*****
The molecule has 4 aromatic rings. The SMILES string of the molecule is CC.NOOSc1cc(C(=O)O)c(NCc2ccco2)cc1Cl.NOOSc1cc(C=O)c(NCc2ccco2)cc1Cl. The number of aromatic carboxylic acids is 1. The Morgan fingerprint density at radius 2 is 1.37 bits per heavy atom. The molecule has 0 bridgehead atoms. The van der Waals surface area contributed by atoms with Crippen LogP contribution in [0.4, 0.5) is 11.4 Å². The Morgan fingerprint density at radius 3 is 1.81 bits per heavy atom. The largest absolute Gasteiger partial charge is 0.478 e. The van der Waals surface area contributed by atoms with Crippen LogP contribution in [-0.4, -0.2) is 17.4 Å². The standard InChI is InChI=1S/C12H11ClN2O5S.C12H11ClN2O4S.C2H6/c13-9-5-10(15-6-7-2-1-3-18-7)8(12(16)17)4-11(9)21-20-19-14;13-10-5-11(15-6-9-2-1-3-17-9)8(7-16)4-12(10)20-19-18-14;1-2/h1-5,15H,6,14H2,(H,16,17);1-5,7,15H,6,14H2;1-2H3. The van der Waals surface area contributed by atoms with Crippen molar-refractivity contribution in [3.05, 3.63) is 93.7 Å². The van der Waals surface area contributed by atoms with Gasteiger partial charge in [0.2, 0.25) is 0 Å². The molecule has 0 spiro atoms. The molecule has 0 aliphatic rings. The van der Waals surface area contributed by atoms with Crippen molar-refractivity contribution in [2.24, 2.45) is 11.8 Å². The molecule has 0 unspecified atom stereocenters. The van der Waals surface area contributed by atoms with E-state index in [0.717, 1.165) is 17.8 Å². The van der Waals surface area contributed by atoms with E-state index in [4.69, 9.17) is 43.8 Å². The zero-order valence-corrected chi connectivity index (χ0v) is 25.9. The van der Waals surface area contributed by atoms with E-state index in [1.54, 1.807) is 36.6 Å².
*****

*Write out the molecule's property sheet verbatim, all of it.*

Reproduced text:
The molecule has 4 aromatic rings. The SMILES string of the molecule is CC.NOOSc1cc(C(=O)O)c(NCc2ccco2)cc1Cl.NOOSc1cc(C=O)c(NCc2ccco2)cc1Cl. The number of aromatic carboxylic acids is 1. The Morgan fingerprint density at radius 2 is 1.37 bits per heavy atom. The molecule has 0 bridgehead atoms. The van der Waals surface area contributed by atoms with Crippen LogP contribution in [0.4, 0.5) is 11.4 Å². The Morgan fingerprint density at radius 3 is 1.81 bits per heavy atom. The largest absolute Gasteiger partial charge is 0.478 e. The van der Waals surface area contributed by atoms with Crippen LogP contribution in [-0.4, -0.2) is 17.4 Å². The standard InChI is InChI=1S/C12H11ClN2O5S.C12H11ClN2O4S.C2H6/c13-9-5-10(15-6-7-2-1-3-18-7)8(12(16)17)4-11(9)21-20-19-14;13-10-5-11(15-6-9-2-1-3-17-9)8(7-16)4-12(10)20-19-18-14;1-2/h1-5,15H,6,14H2,(H,16,17);1-5,7,15H,6,14H2;1-2H3. The van der Waals surface area contributed by atoms with Crippen molar-refractivity contribution in [3.05, 3.63) is 93.7 Å². The van der Waals surface area contributed by atoms with Gasteiger partial charge in [0.2, 0.25) is 0 Å². The molecule has 0 spiro atoms. The molecule has 0 aliphatic rings. The van der Waals surface area contributed by atoms with Crippen molar-refractivity contribution in [2.24, 2.45) is 11.8 Å². The molecule has 0 unspecified atom stereocenters. The van der Waals surface area contributed by atoms with E-state index in [0.717, 1.165) is 17.8 Å². The van der Waals surface area contributed by atoms with E-state index in [4.69, 9.17) is 43.8 Å². The zero-order valence-corrected chi connectivity index (χ0v) is 25.9. The van der Waals surface area contributed by atoms with E-state index in [1.54, 1.807) is 36.6 Å².